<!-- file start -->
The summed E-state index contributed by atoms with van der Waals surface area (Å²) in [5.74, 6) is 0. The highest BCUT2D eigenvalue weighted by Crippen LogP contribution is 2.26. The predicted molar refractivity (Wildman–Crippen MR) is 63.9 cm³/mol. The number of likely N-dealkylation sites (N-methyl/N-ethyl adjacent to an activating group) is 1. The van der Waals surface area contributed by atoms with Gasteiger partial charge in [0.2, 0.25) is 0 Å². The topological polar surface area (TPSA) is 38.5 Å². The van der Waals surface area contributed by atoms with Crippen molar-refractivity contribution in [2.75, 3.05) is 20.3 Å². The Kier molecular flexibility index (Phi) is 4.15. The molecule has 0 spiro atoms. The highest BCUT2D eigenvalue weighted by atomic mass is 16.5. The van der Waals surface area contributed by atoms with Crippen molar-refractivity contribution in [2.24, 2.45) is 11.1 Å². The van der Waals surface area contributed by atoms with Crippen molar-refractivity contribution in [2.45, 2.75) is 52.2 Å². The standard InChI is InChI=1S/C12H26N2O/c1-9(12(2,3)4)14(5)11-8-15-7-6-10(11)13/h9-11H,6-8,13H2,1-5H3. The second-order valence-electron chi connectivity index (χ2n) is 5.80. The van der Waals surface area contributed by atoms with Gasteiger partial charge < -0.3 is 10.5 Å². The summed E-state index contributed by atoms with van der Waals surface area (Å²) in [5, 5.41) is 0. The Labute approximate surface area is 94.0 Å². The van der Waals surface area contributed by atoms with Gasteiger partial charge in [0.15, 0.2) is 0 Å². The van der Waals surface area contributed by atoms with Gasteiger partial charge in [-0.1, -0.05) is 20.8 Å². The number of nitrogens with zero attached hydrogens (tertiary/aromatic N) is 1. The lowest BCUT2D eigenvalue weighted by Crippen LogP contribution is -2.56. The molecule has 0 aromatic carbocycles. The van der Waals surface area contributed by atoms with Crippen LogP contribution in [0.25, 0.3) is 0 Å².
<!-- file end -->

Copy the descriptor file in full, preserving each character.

The summed E-state index contributed by atoms with van der Waals surface area (Å²) in [5.74, 6) is 0. The highest BCUT2D eigenvalue weighted by Crippen LogP contribution is 2.26. The predicted molar refractivity (Wildman–Crippen MR) is 63.9 cm³/mol. The number of likely N-dealkylation sites (N-methyl/N-ethyl adjacent to an activating group) is 1. The van der Waals surface area contributed by atoms with Gasteiger partial charge in [0.2, 0.25) is 0 Å². The topological polar surface area (TPSA) is 38.5 Å². The van der Waals surface area contributed by atoms with Crippen molar-refractivity contribution in [2.75, 3.05) is 20.3 Å². The Kier molecular flexibility index (Phi) is 4.15. The molecule has 0 spiro atoms. The highest BCUT2D eigenvalue weighted by atomic mass is 16.5. The van der Waals surface area contributed by atoms with Crippen molar-refractivity contribution in [2.24, 2.45) is 11.1 Å². The van der Waals surface area contributed by atoms with Crippen molar-refractivity contribution in [2.45, 2.75) is 52.2 Å². The standard InChI is InChI=1S/C12H26N2O/c1-9(12(2,3)4)14(5)11-8-15-7-6-10(11)13/h9-11H,6-8,13H2,1-5H3. The second-order valence-electron chi connectivity index (χ2n) is 5.80. The van der Waals surface area contributed by atoms with Gasteiger partial charge < -0.3 is 10.5 Å². The summed E-state index contributed by atoms with van der Waals surface area (Å²) in [5, 5.41) is 0. The Labute approximate surface area is 94.0 Å². The van der Waals surface area contributed by atoms with Gasteiger partial charge in [0.15, 0.2) is 0 Å². The van der Waals surface area contributed by atoms with Gasteiger partial charge in [-0.1, -0.05) is 20.8 Å². The number of nitrogens with zero attached hydrogens (tertiary/aromatic N) is 1. The lowest BCUT2D eigenvalue weighted by Crippen LogP contribution is -2.56. The molecule has 0 aromatic carbocycles. The van der Waals surface area contributed by atoms with Crippen LogP contribution in [0.25, 0.3) is 0 Å².